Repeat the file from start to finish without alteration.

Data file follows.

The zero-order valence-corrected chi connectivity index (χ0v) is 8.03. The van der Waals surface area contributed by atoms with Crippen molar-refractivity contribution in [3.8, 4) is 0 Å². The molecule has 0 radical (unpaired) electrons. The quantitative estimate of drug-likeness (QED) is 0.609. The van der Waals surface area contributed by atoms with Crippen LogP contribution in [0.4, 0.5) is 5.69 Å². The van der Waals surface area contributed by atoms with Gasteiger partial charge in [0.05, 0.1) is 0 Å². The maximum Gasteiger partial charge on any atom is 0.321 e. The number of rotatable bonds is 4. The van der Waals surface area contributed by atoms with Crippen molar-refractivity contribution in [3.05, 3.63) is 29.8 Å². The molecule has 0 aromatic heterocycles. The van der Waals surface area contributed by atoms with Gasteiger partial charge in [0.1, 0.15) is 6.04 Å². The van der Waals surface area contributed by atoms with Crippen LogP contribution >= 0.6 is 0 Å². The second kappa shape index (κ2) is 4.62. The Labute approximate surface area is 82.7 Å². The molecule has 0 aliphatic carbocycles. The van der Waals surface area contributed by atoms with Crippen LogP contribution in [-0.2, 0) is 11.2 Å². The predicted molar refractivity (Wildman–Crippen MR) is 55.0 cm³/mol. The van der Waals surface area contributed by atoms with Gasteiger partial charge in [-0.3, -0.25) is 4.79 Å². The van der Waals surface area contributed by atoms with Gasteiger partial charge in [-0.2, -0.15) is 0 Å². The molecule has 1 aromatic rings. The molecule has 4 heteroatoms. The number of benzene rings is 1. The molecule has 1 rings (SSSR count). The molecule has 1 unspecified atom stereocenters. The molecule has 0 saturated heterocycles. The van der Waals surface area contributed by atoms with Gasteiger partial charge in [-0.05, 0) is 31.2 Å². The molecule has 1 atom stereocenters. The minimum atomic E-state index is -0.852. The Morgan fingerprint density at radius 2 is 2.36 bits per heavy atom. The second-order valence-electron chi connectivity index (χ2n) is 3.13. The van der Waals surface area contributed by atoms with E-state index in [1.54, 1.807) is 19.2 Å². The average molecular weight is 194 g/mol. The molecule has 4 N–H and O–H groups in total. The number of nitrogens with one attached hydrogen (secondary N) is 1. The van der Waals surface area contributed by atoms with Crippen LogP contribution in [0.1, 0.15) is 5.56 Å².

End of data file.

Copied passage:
The zero-order valence-corrected chi connectivity index (χ0v) is 8.03. The van der Waals surface area contributed by atoms with Crippen molar-refractivity contribution in [3.8, 4) is 0 Å². The molecule has 0 radical (unpaired) electrons. The quantitative estimate of drug-likeness (QED) is 0.609. The van der Waals surface area contributed by atoms with Crippen LogP contribution in [0.4, 0.5) is 5.69 Å². The van der Waals surface area contributed by atoms with Gasteiger partial charge in [0.05, 0.1) is 0 Å². The maximum Gasteiger partial charge on any atom is 0.321 e. The number of rotatable bonds is 4. The van der Waals surface area contributed by atoms with Crippen molar-refractivity contribution in [3.05, 3.63) is 29.8 Å². The molecule has 0 aromatic heterocycles. The van der Waals surface area contributed by atoms with Gasteiger partial charge in [0.1, 0.15) is 6.04 Å². The van der Waals surface area contributed by atoms with Crippen LogP contribution >= 0.6 is 0 Å². The second kappa shape index (κ2) is 4.62. The Labute approximate surface area is 82.7 Å². The molecule has 0 aliphatic carbocycles. The van der Waals surface area contributed by atoms with Crippen LogP contribution in [-0.2, 0) is 11.2 Å². The predicted molar refractivity (Wildman–Crippen MR) is 55.0 cm³/mol. The van der Waals surface area contributed by atoms with Gasteiger partial charge in [-0.3, -0.25) is 4.79 Å². The van der Waals surface area contributed by atoms with Gasteiger partial charge in [-0.2, -0.15) is 0 Å². The molecule has 1 aromatic rings. The molecule has 4 heteroatoms. The number of benzene rings is 1. The molecule has 1 rings (SSSR count). The molecule has 1 unspecified atom stereocenters. The molecule has 0 saturated heterocycles. The van der Waals surface area contributed by atoms with Gasteiger partial charge in [-0.05, 0) is 31.2 Å². The molecule has 1 atom stereocenters. The minimum atomic E-state index is -0.852. The Morgan fingerprint density at radius 2 is 2.36 bits per heavy atom. The second-order valence-electron chi connectivity index (χ2n) is 3.13. The van der Waals surface area contributed by atoms with E-state index in [1.54, 1.807) is 19.2 Å². The average molecular weight is 194 g/mol. The molecule has 4 N–H and O–H groups in total. The number of nitrogens with one attached hydrogen (secondary N) is 1. The van der Waals surface area contributed by atoms with Crippen LogP contribution in [0.1, 0.15) is 5.56 Å².